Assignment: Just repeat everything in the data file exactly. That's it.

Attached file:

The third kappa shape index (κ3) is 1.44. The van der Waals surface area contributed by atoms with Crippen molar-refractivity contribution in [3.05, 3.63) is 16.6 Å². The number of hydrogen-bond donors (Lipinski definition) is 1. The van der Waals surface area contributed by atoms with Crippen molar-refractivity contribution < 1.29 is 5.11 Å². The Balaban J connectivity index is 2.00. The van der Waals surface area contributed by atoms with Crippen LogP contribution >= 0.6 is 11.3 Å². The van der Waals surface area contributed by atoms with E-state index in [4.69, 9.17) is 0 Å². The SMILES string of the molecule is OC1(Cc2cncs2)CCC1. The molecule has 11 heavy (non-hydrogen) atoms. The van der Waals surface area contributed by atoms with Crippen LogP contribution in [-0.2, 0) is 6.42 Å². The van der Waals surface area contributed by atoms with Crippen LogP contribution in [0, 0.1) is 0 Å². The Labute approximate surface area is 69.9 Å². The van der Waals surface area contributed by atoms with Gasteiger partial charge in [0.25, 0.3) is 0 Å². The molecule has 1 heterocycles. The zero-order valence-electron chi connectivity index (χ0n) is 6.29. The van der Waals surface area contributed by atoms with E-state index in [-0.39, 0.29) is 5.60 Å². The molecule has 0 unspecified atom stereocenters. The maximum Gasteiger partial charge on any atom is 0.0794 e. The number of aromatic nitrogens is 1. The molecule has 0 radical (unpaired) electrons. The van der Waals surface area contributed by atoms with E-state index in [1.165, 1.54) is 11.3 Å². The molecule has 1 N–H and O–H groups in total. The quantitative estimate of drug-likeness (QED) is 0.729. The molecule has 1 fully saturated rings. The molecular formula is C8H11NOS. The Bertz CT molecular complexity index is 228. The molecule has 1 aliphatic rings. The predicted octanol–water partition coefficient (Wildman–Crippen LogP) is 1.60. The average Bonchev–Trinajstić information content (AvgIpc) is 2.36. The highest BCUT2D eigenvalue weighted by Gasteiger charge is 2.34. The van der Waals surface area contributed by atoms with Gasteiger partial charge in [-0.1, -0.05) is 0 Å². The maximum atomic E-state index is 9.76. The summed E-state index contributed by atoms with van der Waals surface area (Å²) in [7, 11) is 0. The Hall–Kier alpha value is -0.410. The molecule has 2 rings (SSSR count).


The third kappa shape index (κ3) is 1.44. The van der Waals surface area contributed by atoms with Crippen molar-refractivity contribution in [3.05, 3.63) is 16.6 Å². The number of hydrogen-bond donors (Lipinski definition) is 1. The van der Waals surface area contributed by atoms with Crippen molar-refractivity contribution < 1.29 is 5.11 Å². The Balaban J connectivity index is 2.00. The van der Waals surface area contributed by atoms with Crippen LogP contribution >= 0.6 is 11.3 Å². The van der Waals surface area contributed by atoms with E-state index in [4.69, 9.17) is 0 Å². The SMILES string of the molecule is OC1(Cc2cncs2)CCC1. The molecule has 11 heavy (non-hydrogen) atoms. The van der Waals surface area contributed by atoms with Crippen LogP contribution in [-0.2, 0) is 6.42 Å². The van der Waals surface area contributed by atoms with Crippen LogP contribution in [0, 0.1) is 0 Å². The Labute approximate surface area is 69.9 Å². The van der Waals surface area contributed by atoms with Gasteiger partial charge in [0.25, 0.3) is 0 Å². The molecule has 1 heterocycles. The zero-order valence-electron chi connectivity index (χ0n) is 6.29. The van der Waals surface area contributed by atoms with E-state index in [-0.39, 0.29) is 5.60 Å². The molecule has 0 unspecified atom stereocenters. The maximum Gasteiger partial charge on any atom is 0.0794 e. The number of aromatic nitrogens is 1. The molecule has 0 radical (unpaired) electrons. The van der Waals surface area contributed by atoms with E-state index in [1.165, 1.54) is 11.3 Å². The molecule has 1 N–H and O–H groups in total. The quantitative estimate of drug-likeness (QED) is 0.729. The molecule has 1 fully saturated rings. The molecular formula is C8H11NOS. The Bertz CT molecular complexity index is 228. The molecule has 1 aliphatic rings. The predicted octanol–water partition coefficient (Wildman–Crippen LogP) is 1.60. The average Bonchev–Trinajstić information content (AvgIpc) is 2.36. The highest BCUT2D eigenvalue weighted by Gasteiger charge is 2.34. The van der Waals surface area contributed by atoms with Gasteiger partial charge in [-0.1, -0.05) is 0 Å². The maximum atomic E-state index is 9.76. The summed E-state index contributed by atoms with van der Waals surface area (Å²) in [7, 11) is 0. The Hall–Kier alpha value is -0.410. The molecule has 2 rings (SSSR count).